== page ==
In this post, I interview Peter O’Hearn, programming languages professor, researcher, and evangelist. Peter now works at Facebook on the Infer static analyzer, which was publicly released back in June 2015. In this interview we take a brief tour of Peter’s background (including his favorite papers) and the path that led him and Infer to Facebook. We discuss how Infer is impacting mobile application development at Facebook, and what Peter hopes it can achieve next. Peter also shares some lessons he’s learned at Facebook regarding PL research and the sometimes surprising impact PL researchers can and are having on industrial software development.
On the heels of Rust’s 1.0 release, we are pleased to be able to interview Mozilla’s Aaron Turon, a member of Rust’s core team (which is the leadership for the project that sets the overall direction). This is our third interview with a PL PhD working in industry.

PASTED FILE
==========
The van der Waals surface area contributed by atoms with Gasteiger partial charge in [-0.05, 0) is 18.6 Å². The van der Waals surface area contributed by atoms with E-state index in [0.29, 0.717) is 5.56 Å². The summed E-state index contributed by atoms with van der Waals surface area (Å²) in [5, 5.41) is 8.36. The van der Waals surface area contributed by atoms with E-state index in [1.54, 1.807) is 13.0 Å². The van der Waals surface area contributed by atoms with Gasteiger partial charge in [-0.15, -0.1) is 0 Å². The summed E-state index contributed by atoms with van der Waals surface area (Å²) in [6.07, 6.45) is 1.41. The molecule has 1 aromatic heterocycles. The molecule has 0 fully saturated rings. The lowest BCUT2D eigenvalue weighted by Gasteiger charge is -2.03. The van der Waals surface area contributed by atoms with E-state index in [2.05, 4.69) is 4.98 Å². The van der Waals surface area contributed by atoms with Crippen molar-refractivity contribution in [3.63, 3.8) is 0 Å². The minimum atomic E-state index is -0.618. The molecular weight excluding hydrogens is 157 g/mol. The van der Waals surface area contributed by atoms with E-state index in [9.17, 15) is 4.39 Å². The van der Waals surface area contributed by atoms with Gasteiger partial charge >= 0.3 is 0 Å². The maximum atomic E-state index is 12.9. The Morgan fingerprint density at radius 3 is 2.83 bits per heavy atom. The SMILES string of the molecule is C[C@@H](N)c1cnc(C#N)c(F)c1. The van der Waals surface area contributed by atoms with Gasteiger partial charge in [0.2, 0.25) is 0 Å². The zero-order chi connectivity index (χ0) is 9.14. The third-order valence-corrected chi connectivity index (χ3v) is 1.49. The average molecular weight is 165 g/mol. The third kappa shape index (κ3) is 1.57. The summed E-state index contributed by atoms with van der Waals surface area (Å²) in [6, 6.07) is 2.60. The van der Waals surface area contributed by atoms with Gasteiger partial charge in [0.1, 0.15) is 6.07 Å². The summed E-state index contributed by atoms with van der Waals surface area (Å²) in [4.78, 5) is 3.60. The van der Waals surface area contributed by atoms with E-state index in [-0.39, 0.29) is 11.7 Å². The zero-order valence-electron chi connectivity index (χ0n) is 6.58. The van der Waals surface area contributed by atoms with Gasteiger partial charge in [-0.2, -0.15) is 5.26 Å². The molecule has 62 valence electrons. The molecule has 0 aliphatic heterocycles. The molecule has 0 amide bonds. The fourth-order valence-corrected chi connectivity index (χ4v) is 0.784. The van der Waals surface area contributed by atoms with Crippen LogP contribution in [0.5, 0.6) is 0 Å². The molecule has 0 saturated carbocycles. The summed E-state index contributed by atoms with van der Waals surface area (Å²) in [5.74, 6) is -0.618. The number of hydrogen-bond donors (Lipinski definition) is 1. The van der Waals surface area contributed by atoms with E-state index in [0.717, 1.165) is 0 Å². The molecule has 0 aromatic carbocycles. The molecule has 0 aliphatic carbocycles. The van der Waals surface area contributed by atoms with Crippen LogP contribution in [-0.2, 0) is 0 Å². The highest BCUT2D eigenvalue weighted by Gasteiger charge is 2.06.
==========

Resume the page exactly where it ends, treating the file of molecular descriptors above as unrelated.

What is your academic background?
I received my undergraduate degree at the University of Chicago, at a time where a lot of PL was happening (a lot of the folks who built or studied Standard ML were there); I did some research under John Reppy. After that, I went on to do a PhD at Northeastern University, which continues to have a thriving PL group; I was supervised by Mitchell Wand. Finally, I was a post-doc under Derek Dreyer at the Max Planck Institute for Software Systems (MPI-SWS).
In this post I interview Russ Cox and Sameer Ajmani, who work at Google on the Go programming language. They share with me their path to working on the language, what they find unique and valuable about it, and plans for it going ahead.
This continues our series on PhDs in industry working on programming languages (Avik Chaudhuri was the first). Thanks to Russ and Sameer for taking the time to share their experiences!